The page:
MODERATE DEBT BURDEN
In April 2014 district voters strongly approved $143 million of new GO debt to fund significant district facility renovations including safety and security, storm shelters, science labs, advanced learning centers and technology upgrades. Under the state school funding formula, the district expects state aid to cover approximately 46% of annual debt service. The state funding amounts are subject to legislative change but existing funding rates for outstanding debt have been historically maintained.
The district's overall debt profile is mixed. Debt is high including a $33 million issuance in 2016 at 7.04% of fiscal 2013 market value but moderate at $2,844 per capita, including a $33 million issuance in 2016. Amortization will be slow at 28% in 10 years. No additional debt is expected after fiscal 2016. Carrying charges are low at 8% in 2015 excluding state funding of district debt.
These renovations are expected to satisfy the district's capital needs for the next decade and beyond which, coupled with minimal and capped other post-employment benefits obligations (OPEB), will keep district carrying costs low if the state continues to make all employer pension contributions on behalf of the district. The district participates in the state pension plan administered by the Kansas Public Employees Retirement System (KPRS). However, district budgets are susceptible to future funding changes by the state given KPERS's low plan funding rate and large unfunded liability.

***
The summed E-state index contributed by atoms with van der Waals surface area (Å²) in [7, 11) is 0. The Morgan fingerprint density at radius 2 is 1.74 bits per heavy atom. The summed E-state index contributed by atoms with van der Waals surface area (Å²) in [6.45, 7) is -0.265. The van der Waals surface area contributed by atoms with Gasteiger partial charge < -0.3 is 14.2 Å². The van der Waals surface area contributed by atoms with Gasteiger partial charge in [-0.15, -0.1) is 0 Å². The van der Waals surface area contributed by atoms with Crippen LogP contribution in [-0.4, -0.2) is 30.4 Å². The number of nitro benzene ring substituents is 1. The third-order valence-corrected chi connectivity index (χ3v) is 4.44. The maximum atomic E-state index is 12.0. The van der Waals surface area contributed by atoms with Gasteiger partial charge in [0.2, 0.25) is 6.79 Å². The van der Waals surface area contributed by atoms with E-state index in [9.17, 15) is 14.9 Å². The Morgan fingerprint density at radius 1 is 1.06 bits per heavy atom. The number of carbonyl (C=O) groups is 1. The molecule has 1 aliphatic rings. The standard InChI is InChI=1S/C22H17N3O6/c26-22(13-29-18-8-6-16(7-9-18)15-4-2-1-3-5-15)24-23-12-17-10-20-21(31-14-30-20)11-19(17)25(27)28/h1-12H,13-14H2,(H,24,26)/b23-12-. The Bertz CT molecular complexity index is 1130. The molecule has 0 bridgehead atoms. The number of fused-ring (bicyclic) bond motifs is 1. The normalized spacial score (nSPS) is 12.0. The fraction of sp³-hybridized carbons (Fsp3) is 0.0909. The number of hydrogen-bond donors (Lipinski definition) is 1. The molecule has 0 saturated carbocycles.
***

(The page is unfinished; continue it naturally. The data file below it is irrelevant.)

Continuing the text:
STABLE ENROLLMENT AND TAX BASE
The Topeka regional economy proved resilient during the recent economic downturn largely based on the state capital and several medical facilities. Other leading employers include several corporate headquarters, small manufacturing and significant retail centers. Fitch expects district population and enrollment trends to continue to be flat, as they have been over the past decade.
The district's tax base was modestly positive for 2013 but remains down 6.7% from the peak in 2006. City building permit activity has been improving slightly but given the largely developed nature of the district, Fitch does not expect significant tax base growth. The per capita tax base is low at $40,000, reflective of the significant tax-exempt government property. While the district does not receive any tax revenues or payments in lieu of taxes for the tax-exempt properties, it benefits from the state education funding formula, which incorporates property valuation and income levels.
City and county unemployment rates remained well below national averages through the recent downturn, with city's rate at 5.6% in February 2014, compared to 6.7 for the U.S. (but above the state (4.9%). Per capita money income of the district population is notably lower than the state (at 81%) and nation (77%) with an elevated poverty rate.
Additional information is available at 'www.fitchratings.com'.
In addition to the sources of information identified in Fitch's Tax-Supported Rating Criteria, this action was additionally informed by information from Creditscope and IHS Global Insight.
Applicable Criteria and Related Research:
--'Tax-Supported Rating Criteria' (Aug. 2012);
--'U.S. Local Government Tax-Supported Rating Criteria' (Aug. 2012).
Applicable Criteria and Related Research:
Tax-Supported Rating Criteria
U.S. Local Government Tax-Supported Rating Criteria